Personal Benchmark was Made for Days Like This

Crosby_2015Dr. Daniel Crosby, Executive Director, The Center for Outcomes

Chuck Widger and I released our New York Times bestselling book, Personal Benchmark: Integrating Behavioral Finance and Investment Management, on October 20, 2014. Although the book was published in 2014, the writing process began in 2013, and Chuck’s original idea for a goals-based investing system is much older still. Both 2013 and 2014 were great years to be invested, with the S&P 500 returning 32.39% and 13.69% respectively. But although Personal Benchmark was crafted in a time of prosperity it was created with an eye to days just like today.

What is needed during times of fear is an embedded solution that helps clients say “no” to short-termism and say “yes” to something bigger.

As we wrote in the book, “While investor awareness and education can be powerful, the very nature of stressful events is such that rational thinking and self-reliance are at their nadir when fear is at its peak.”

Financial advisors do their clients a great service by educating them about investing best practices, but at times of volatility, logic is often thrown out the window. What is needed during times of fear is an embedded solution that helps clients say “no” to short-termism and say “yes” to something bigger.

When presented with an extremely complicated decision, it is human nature to seek simplicity, something psychologists refer to as “answering an easier question.” Rather than deeply consider and weight the relative importance of social, economic and foreign policy positions, voters tasked with choosing a Presidential candidate tend to instead answer, “Do I like this person?” Confronted with a complex dynamic system like the stock market, the easier question that we ask ourselves is, “Am I going to be OK?” Part of the power of the Personal Benchmark solution is that it helps clients answer this important question in the affirmative.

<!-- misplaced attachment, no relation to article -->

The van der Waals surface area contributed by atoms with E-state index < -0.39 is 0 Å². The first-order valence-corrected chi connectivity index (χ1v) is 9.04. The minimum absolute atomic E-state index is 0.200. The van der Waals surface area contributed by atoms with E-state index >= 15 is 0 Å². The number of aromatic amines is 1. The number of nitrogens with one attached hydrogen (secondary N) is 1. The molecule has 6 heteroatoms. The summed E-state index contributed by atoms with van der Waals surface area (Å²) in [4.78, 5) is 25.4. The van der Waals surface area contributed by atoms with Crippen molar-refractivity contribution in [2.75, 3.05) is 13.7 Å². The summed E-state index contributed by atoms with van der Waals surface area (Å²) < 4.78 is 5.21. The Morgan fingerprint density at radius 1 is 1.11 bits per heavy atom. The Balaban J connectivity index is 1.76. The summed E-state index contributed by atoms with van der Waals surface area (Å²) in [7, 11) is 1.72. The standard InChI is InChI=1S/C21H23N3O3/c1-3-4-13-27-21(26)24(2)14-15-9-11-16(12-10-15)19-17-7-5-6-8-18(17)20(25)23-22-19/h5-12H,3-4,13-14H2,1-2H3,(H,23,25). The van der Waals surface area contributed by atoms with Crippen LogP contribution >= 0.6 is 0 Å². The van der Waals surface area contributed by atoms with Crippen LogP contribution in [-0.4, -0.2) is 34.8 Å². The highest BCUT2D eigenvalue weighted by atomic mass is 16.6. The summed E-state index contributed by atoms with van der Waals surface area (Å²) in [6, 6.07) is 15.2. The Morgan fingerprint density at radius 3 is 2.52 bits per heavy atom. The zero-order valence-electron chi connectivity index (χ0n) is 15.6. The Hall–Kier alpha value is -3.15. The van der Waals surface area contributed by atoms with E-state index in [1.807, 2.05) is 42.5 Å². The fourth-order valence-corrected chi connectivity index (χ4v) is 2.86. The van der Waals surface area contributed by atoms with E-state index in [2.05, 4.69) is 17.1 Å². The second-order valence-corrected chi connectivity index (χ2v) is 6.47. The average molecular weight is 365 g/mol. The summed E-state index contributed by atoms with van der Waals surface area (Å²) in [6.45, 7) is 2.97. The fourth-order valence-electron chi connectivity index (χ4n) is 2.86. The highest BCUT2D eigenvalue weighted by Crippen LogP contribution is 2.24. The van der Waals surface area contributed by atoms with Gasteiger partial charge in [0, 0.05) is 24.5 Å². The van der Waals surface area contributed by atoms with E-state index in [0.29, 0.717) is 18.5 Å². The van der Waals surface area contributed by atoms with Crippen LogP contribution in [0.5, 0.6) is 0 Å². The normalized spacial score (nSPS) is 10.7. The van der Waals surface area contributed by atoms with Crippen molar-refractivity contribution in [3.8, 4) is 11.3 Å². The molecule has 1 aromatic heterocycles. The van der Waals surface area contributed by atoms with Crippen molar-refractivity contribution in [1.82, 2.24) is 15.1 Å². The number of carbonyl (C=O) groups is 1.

bookOur book discusses the human tendency to engage in “mental accounting”, the psychological partitioning of money into buckets and the corresponding change in attitudes toward that money depending on how it is accounted for. Page 154 features the story of Marty, a Philadelphia-area gang member who separated his money into “good” and “bad” piles depending on whether it was honestly or ill-gotten. Marty would tithe to his local church using the good money, but reserved his bad money for reinvestment in his criminal pursuits. Although we are hopefully all more civic-minded than Marty, we are no less likely to label our money and spend, invest and think about it relative to that label. One huge advantage of Personal Benchmark the solution is that it sets aside a dedicated “Safety” bucket for days just like today. When a client asks herself, “Will I be OK?” she can take comfort from the fact that her advisor has accounted for her short-term needs. Being comforted in the here-and-now, she will be less likely to put long-term capital appreciation needs at risk.

“While investor awareness and education can be powerful, the very nature of stressful events is such that rational thinking and self-reliance are at their nadir when fear is at its peak.”